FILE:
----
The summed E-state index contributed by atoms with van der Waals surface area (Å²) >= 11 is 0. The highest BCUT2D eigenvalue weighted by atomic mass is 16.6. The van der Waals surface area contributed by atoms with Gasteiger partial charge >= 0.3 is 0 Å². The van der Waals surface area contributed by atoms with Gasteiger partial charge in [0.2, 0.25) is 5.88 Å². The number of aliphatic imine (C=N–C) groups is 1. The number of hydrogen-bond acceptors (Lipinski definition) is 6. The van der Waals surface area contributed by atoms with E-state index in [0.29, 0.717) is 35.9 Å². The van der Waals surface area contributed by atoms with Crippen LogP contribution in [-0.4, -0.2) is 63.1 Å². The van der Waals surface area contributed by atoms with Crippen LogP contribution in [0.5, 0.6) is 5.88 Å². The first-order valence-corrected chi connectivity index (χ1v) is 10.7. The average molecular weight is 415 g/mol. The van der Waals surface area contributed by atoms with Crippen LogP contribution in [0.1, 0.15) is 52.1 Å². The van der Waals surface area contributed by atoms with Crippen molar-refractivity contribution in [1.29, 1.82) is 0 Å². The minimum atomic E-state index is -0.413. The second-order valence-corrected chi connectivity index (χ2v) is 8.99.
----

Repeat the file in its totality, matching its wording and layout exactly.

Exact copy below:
The summed E-state index contributed by atoms with van der Waals surface area (Å²) >= 11 is 0. The highest BCUT2D eigenvalue weighted by atomic mass is 16.6. The van der Waals surface area contributed by atoms with Gasteiger partial charge >= 0.3 is 0 Å². The van der Waals surface area contributed by atoms with Gasteiger partial charge in [0.2, 0.25) is 5.88 Å². The number of aliphatic imine (C=N–C) groups is 1. The number of hydrogen-bond acceptors (Lipinski definition) is 6. The van der Waals surface area contributed by atoms with E-state index in [0.29, 0.717) is 35.9 Å². The van der Waals surface area contributed by atoms with Crippen LogP contribution in [-0.4, -0.2) is 63.1 Å². The van der Waals surface area contributed by atoms with Crippen LogP contribution in [0.5, 0.6) is 5.88 Å². The first-order valence-corrected chi connectivity index (χ1v) is 10.7. The average molecular weight is 415 g/mol. The van der Waals surface area contributed by atoms with Crippen LogP contribution in [0.1, 0.15) is 52.1 Å². The van der Waals surface area contributed by atoms with Crippen molar-refractivity contribution in [1.29, 1.82) is 0 Å². The minimum atomic E-state index is -0.413. The second-order valence-corrected chi connectivity index (χ2v) is 8.99.